Published: Sun, July 10, 2016
Economy | By Melissa Porter

Senate passes Roberts-Stabenow GMO labeling bill, preempts Vermont's

Senate passes Roberts-Stabenow GMO labeling bill, preempts Vermont's

Under the legislation, food manufacturers would be mandated to disclose genetically modified ingredients through one of three labeling options: on-package text, an on-package symbol, or an on-package digital code that directs users online for more information.

House Agriculture Chairman Mike Conaway says the Senate-passed GMO disclosure bill is "riddled with ambiguity", but he declared his support for its passage after the Agriculture Department assured him among other things that the legislation would nullify Vermont's labeling law. Supporters said a uniform national standard would prevent a confusing patchwork of different state labels that would lead to higher costs and compliance challenges for food makers.

The Vermont GMO labeling law which went into effect on July 1 would be preempted once this bill is passed by the House of Representatives and signed into law by the president. As a result of Vermonts law, many major companies are already labeling their products all over the country.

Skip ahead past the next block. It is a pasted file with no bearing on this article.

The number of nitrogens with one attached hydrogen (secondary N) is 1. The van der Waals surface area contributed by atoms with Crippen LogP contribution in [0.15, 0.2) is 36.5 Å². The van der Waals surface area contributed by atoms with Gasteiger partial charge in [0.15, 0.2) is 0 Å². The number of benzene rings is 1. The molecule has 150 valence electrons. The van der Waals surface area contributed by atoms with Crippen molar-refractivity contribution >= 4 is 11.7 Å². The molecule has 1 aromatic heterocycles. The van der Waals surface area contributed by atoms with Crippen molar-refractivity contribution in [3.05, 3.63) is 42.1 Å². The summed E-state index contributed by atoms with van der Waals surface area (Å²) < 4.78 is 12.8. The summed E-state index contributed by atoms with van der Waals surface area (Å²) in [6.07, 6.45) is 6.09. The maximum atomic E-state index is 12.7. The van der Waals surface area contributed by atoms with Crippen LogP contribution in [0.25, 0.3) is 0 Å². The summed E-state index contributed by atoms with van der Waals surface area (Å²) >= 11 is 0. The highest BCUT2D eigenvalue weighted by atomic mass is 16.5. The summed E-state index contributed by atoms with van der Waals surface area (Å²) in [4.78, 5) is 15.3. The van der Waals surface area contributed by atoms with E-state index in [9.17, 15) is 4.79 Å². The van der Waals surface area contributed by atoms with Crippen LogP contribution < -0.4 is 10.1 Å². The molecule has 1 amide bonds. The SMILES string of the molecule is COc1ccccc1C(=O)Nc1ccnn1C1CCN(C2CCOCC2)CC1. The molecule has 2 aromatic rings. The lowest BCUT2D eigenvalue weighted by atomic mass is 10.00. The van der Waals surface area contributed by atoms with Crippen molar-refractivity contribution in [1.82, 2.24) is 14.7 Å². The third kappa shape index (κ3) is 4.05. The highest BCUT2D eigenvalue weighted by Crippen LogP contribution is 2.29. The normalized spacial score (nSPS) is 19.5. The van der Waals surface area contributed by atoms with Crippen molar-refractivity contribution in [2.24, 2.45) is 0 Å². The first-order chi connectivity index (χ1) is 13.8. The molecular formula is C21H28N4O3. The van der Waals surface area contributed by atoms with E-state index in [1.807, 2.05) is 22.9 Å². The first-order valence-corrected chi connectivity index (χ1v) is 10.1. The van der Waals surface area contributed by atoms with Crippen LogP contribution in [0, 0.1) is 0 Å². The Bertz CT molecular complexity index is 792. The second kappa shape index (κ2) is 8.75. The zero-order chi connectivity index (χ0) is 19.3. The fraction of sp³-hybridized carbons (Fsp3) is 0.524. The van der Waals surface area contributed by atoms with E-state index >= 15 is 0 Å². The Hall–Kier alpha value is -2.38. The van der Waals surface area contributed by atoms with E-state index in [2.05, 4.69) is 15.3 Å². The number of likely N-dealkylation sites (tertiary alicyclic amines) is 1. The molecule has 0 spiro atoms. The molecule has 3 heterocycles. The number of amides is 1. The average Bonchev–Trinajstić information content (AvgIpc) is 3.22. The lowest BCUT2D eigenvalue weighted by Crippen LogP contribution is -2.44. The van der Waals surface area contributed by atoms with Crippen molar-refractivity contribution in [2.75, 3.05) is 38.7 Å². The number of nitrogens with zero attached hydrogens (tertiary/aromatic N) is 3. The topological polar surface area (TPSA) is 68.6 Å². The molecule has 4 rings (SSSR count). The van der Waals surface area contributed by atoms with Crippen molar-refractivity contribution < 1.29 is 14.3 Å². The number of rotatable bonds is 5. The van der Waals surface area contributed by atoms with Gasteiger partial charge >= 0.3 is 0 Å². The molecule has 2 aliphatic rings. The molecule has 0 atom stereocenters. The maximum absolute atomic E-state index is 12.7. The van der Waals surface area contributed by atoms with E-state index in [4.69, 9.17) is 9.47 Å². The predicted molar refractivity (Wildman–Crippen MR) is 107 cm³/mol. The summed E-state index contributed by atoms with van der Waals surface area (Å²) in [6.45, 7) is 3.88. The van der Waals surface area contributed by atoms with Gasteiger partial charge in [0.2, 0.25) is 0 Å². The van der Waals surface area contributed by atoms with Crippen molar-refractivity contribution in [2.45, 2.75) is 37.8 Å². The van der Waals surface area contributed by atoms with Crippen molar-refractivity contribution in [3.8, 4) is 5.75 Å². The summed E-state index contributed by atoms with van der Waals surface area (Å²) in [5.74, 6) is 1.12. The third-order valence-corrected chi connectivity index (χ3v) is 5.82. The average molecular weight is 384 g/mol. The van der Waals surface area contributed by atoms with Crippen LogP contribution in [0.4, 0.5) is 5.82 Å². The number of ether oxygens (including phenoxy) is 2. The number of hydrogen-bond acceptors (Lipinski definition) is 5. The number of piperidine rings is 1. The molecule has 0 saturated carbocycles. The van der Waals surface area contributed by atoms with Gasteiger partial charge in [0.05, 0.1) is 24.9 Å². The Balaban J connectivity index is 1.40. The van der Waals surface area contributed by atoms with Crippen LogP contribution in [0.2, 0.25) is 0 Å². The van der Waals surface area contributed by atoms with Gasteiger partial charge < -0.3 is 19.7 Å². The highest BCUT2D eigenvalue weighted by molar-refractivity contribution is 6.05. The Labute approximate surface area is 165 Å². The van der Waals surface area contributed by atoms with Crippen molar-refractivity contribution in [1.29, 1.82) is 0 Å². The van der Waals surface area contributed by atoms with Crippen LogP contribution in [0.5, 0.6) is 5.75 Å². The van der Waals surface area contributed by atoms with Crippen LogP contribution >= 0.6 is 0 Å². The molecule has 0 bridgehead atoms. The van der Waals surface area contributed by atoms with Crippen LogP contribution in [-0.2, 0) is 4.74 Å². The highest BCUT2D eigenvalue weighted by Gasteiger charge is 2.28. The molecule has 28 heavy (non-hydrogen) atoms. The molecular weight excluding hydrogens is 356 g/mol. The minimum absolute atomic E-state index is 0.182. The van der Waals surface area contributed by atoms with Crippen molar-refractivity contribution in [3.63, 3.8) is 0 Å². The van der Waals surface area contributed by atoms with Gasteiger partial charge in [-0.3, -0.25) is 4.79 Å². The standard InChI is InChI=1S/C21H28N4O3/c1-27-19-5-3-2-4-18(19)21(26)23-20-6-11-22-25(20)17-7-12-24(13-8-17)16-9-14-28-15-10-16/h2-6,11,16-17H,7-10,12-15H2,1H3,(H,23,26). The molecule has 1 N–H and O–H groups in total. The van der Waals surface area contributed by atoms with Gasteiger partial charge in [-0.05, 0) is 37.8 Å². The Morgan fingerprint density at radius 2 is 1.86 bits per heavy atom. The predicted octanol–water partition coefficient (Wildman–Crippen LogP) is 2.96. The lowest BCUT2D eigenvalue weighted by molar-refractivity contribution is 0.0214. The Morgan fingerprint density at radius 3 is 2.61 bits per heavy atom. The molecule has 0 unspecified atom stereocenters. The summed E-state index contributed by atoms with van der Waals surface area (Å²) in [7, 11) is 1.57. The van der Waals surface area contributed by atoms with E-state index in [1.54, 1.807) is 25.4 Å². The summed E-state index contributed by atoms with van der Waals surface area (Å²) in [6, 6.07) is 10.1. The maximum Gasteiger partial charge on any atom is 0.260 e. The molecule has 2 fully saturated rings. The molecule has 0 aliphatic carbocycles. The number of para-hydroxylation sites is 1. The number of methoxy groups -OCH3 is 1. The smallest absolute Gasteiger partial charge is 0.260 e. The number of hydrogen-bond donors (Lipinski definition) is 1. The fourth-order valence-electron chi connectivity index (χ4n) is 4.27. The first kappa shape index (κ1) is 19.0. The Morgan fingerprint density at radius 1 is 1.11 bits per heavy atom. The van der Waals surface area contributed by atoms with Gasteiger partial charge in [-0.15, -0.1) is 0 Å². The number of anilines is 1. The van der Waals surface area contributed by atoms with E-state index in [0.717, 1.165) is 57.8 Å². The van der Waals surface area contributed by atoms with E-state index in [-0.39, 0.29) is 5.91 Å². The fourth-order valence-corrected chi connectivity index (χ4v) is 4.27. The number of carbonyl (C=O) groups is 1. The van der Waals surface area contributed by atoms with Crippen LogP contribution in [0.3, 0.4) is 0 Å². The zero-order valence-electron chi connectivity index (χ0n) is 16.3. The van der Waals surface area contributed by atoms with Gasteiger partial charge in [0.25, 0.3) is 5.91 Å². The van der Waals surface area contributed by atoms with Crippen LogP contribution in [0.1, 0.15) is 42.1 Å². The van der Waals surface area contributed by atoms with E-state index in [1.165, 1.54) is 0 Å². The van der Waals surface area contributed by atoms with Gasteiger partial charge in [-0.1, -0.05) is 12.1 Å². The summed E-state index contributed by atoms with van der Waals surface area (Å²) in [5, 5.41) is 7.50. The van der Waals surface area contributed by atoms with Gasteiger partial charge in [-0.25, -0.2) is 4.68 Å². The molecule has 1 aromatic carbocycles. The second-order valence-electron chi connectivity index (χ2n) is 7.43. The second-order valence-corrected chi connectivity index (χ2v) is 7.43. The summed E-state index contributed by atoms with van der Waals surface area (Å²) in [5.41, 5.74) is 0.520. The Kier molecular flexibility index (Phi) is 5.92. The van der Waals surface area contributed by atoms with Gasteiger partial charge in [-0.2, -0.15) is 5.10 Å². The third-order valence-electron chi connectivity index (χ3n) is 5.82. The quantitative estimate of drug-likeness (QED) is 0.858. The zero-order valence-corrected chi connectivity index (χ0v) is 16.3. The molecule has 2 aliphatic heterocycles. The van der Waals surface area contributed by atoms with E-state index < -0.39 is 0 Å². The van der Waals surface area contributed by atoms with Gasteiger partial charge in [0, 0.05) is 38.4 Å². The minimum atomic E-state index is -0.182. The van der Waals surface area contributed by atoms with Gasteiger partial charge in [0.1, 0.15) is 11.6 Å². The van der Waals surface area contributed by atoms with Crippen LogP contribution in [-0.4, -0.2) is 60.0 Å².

"This bill strikes an important balance between giving farmers and the food industry the certainty they need, while providing consumers with information they want about the food they put on the table for their families", said Sen. Senators from Vermont opposed the bill because it strikes down Vermont's own law that required GMO labels right on the package.

"We are tremendously thankful for this Senate vote and for the leadership of Senators Roberts and Stabenow", said Charles F. Conner, President and CEO of the National Council of Farmer Cooperatives and co-chair of CFSAF. In a release, the Organic Consumers Association says the bill has no enforcement, so the labeling would essentially be voluntary. At the end of the first day, the Senate voted 65-32 for cloture on the GMO labeling bill, thereby limiting debate and discussion of amendments.

Sen. Patrick Leahy (D-VT), who called the bill a "well-funded travesty", said consumers "deserve clear labels, not scavenger hunts". It will be up to the USDA to decide which ingredients are considered GMOs.

The vast majority of corn, soybeans and sugar crops in the United States are produced from genetically-engineered seeds. They argued that the measure falls short, especially compared to tougher labeling requirements in their state that kicked in last Friday. The Food and Drug Administration says they are safe to eat. Small companies could just print a phone number or a web address where consumers could find out whether a particular product contains GMOs.

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